Which Australian bookstores did I visit recently?

Name: Dymocks Melbourne

Location: Lower Ground Floor, 234 Collins St, Melbourne VIC

Size: BIG but not huge (would have loved to explore another level … but maybe there was and I didn’t notice – Melbourne locals please let me know in the comments)

Thoughts: This bookshops fiction section filled my soul 💖 There was such a variety to pick from and I loved the eclectic variety they stocked. I found their crime fiction section exuberant and fantastic! They had all Agatha Christies, all Lee Child, all Michael Robotham, all of my lovely friend Sulari Gentill in stock. There was no designated Literary section which I always gravitate to in a bookstore, however it was pretty clearly all was mixed in fiction and easy enough to find. The cooking section was extensive and gave me a few ideas for my own local. Their non-fiction section was also full and fresh. I found it helpful and effective just seeing a ‘service/enquiries’ desk. The practicality of that service was great in a space of such size. The one section I felt lacked was their Young Adult, there was almost only half a bays worth of books. YA is such a huge market in our bookstore, therefore I was stunned to see its smallness in a nationals capital. All in all, worth the trip! I came out with four books which you will see in my July Wrap Up very soon.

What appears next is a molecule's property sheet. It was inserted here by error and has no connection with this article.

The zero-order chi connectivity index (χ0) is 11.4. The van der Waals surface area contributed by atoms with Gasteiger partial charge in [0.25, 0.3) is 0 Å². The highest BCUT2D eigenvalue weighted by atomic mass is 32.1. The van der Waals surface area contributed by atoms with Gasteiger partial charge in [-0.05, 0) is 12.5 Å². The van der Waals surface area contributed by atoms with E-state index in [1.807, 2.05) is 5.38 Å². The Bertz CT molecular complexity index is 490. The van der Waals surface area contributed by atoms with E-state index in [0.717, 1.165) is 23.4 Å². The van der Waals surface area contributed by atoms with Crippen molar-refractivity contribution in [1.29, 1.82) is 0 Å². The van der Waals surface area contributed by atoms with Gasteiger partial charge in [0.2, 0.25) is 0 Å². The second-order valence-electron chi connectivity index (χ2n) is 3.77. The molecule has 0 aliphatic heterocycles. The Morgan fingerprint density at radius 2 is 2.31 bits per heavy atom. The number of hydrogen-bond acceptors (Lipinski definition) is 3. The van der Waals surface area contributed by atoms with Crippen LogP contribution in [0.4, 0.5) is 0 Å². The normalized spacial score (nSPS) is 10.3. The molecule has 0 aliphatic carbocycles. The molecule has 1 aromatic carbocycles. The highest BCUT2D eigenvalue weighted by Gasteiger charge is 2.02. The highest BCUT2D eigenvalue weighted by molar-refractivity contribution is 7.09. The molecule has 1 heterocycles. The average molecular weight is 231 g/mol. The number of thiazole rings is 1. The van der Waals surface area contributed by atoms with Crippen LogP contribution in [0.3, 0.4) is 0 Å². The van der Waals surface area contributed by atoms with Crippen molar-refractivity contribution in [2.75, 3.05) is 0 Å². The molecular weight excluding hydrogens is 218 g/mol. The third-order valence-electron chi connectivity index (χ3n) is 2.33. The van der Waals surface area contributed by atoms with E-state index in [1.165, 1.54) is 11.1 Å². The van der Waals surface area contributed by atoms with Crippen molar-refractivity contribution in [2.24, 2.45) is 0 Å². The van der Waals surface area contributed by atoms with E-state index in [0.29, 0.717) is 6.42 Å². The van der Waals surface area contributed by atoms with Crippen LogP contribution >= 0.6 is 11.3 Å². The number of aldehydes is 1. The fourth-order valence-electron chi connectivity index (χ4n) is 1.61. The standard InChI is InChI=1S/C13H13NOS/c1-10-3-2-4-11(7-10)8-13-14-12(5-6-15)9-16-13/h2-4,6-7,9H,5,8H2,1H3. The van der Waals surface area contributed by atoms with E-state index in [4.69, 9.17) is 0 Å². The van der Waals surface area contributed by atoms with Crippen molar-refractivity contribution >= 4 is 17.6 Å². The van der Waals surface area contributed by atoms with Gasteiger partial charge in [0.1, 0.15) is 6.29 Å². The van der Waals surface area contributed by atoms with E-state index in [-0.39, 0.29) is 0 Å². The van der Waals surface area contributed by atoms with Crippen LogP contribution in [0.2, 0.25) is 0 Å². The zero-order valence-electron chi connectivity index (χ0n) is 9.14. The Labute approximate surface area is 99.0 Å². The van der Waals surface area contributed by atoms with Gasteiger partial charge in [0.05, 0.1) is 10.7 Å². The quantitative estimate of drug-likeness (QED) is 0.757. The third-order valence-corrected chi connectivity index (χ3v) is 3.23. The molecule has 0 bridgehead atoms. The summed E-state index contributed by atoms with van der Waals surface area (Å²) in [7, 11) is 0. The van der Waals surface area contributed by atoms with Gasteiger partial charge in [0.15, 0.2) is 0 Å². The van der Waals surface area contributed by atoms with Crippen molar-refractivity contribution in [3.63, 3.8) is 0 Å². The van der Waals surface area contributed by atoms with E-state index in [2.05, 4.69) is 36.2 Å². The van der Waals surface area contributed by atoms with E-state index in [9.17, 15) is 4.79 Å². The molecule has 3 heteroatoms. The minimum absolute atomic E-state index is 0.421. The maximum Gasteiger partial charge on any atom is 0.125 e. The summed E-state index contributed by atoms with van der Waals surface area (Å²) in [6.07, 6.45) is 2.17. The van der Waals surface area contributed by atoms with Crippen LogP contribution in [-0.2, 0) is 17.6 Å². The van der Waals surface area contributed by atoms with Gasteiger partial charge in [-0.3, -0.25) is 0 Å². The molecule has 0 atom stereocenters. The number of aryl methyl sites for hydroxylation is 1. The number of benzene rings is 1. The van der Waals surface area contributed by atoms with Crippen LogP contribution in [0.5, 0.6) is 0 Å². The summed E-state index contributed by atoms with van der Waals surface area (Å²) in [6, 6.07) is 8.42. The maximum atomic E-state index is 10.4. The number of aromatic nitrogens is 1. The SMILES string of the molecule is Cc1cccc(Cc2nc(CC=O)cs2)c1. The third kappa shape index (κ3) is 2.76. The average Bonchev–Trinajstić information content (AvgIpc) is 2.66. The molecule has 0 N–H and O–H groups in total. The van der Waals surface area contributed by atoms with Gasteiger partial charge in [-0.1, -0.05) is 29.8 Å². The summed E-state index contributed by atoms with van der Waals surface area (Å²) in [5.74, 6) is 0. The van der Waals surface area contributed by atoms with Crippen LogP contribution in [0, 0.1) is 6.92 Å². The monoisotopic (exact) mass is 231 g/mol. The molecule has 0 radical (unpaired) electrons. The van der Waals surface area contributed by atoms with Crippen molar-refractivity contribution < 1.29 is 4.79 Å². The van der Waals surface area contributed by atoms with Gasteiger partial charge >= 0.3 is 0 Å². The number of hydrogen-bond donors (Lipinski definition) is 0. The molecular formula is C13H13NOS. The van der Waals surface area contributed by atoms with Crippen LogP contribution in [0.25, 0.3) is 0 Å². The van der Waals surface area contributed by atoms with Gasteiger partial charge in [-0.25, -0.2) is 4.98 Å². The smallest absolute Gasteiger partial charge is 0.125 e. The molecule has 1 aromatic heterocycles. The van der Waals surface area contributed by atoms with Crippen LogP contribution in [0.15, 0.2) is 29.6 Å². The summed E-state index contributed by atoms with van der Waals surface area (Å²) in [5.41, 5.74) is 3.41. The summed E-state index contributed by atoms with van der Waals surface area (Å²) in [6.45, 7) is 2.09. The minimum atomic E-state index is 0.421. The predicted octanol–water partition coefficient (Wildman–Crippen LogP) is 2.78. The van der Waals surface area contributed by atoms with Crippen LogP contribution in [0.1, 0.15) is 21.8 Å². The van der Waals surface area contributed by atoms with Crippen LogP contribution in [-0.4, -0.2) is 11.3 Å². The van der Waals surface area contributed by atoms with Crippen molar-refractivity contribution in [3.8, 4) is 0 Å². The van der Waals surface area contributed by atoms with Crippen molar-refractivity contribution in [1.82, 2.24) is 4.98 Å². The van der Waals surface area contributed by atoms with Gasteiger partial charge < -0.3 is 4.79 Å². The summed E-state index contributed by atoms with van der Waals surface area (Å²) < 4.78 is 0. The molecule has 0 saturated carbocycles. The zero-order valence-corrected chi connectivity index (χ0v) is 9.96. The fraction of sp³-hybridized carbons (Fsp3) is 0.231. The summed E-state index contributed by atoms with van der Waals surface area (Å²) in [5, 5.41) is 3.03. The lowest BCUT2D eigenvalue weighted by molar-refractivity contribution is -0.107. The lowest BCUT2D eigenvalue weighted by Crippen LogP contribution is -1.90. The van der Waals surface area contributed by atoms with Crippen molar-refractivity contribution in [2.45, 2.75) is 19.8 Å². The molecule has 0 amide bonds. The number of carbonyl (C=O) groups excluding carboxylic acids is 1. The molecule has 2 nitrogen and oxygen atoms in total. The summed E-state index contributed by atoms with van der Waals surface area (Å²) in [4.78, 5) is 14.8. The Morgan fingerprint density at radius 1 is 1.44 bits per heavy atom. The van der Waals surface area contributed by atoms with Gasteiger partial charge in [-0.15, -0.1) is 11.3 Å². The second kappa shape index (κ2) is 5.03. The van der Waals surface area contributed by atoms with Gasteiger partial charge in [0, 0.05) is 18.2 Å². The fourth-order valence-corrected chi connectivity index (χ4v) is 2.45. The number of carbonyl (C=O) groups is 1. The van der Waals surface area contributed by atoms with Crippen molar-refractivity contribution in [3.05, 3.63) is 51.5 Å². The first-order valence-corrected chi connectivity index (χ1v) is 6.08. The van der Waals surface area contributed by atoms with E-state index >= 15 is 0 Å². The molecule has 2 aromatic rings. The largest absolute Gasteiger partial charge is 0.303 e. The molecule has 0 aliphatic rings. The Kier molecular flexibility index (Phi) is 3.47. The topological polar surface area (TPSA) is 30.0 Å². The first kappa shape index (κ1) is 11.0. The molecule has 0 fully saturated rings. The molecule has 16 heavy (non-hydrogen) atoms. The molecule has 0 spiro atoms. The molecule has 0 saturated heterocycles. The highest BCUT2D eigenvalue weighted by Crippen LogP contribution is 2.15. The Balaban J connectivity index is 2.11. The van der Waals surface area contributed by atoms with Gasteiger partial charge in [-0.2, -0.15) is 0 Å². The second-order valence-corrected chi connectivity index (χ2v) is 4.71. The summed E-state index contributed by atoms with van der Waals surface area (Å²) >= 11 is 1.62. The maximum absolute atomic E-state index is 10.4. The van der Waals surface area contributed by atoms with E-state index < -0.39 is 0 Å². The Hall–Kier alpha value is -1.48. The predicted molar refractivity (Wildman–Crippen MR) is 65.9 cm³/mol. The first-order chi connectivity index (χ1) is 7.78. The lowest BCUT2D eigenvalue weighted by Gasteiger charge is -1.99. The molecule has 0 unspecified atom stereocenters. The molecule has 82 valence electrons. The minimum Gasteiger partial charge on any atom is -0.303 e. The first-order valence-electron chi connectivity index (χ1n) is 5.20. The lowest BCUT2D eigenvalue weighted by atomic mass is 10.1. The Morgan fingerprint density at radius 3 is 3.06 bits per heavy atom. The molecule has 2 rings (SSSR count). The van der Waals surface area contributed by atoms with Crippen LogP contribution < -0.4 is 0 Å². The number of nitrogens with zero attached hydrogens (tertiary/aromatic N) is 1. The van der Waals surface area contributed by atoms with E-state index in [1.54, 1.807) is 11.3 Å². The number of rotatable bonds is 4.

Happy 💖: ⭐️⭐️⭐️⭐️ (4/5)


Name: Harry Hartog Bookseller

Location: Shop 111/112 South Point Shopping Centre, Anketell St & Reed St N., Greenway, ACT 

Size: Average, nice and open

Thoughts: The feeling in a Harry Hartog is moody, mysterious and comforting. I can easily say this chain is kicking goals with its interior design, decor and ascetic. Book wise, I didn’t find much out of the ordinary that our local store doesn’t have. I mostly enjoyed perusing the giftware and book associated items that wrap up and encourage a more calm, enjoyable and relaxed reading experience. For example, there were candles, heat packs, journals and different types of tea which were all available for purchase. I really liked this element of coming away from a bookstore kitted out for your next R&R session. One book was purchased in this visit to Harry Hartog and a lovely print that has made itself onto a wall in my home!

Happy 💖: ⭐️⭐️⭐️ (3/5)

(Note: This picture is not my own)


Name: Robinsons Bookshop